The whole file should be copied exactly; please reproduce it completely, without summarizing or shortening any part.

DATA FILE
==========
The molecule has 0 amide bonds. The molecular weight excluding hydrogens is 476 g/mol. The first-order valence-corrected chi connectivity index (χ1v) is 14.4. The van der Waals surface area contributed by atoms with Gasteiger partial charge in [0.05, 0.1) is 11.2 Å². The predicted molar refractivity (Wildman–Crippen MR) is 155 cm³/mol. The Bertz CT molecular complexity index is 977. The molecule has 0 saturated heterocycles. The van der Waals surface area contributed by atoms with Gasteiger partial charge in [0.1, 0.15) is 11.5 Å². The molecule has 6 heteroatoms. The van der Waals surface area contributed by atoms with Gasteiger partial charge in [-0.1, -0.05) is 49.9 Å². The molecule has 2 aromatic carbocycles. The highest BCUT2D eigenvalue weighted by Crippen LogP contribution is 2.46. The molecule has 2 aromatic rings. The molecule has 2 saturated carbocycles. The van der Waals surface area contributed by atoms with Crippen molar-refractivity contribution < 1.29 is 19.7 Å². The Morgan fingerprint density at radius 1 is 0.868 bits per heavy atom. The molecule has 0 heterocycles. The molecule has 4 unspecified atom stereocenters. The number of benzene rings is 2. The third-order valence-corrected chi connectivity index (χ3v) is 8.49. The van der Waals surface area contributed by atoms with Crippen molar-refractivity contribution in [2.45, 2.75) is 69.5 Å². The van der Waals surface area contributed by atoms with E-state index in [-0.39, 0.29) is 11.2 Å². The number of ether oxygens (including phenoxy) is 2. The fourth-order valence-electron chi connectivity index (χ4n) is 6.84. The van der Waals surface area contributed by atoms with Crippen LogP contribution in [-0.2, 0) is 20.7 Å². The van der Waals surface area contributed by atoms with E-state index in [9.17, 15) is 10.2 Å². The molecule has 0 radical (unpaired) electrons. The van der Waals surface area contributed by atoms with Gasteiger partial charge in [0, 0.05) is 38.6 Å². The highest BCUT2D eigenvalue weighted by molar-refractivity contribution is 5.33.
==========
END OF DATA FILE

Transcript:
The molecule has 0 amide bonds. The molecular weight excluding hydrogens is 476 g/mol. The first-order valence-corrected chi connectivity index (χ1v) is 14.4. The van der Waals surface area contributed by atoms with Gasteiger partial charge in [0.05, 0.1) is 11.2 Å². The predicted molar refractivity (Wildman–Crippen MR) is 155 cm³/mol. The Bertz CT molecular complexity index is 977. The molecule has 0 saturated heterocycles. The van der Waals surface area contributed by atoms with Gasteiger partial charge in [0.1, 0.15) is 11.5 Å². The molecule has 6 heteroatoms. The van der Waals surface area contributed by atoms with Gasteiger partial charge in [-0.1, -0.05) is 49.9 Å². The molecule has 2 aromatic carbocycles. The highest BCUT2D eigenvalue weighted by Crippen LogP contribution is 2.46. The molecule has 2 aromatic rings. The molecule has 2 saturated carbocycles. The van der Waals surface area contributed by atoms with Crippen molar-refractivity contribution < 1.29 is 19.7 Å². The Morgan fingerprint density at radius 1 is 0.868 bits per heavy atom. The molecule has 0 heterocycles. The molecule has 4 unspecified atom stereocenters. The number of benzene rings is 2. The third-order valence-corrected chi connectivity index (χ3v) is 8.49. The van der Waals surface area contributed by atoms with Crippen molar-refractivity contribution in [2.45, 2.75) is 69.5 Å². The van der Waals surface area contributed by atoms with E-state index in [-0.39, 0.29) is 11.2 Å². The number of ether oxygens (including phenoxy) is 2. The fourth-order valence-electron chi connectivity index (χ4n) is 6.84. The van der Waals surface area contributed by atoms with Crippen LogP contribution in [-0.2, 0) is 20.7 Å². The van der Waals surface area contributed by atoms with E-state index in [9.17, 15) is 10.2 Å². The molecule has 0 radical (unpaired) electrons. The van der Waals surface area contributed by atoms with Gasteiger partial charge in [0, 0.05) is 38.6 Å². The highest BCUT2D eigenvalue weighted by molar-refractivity contribution is 5.33.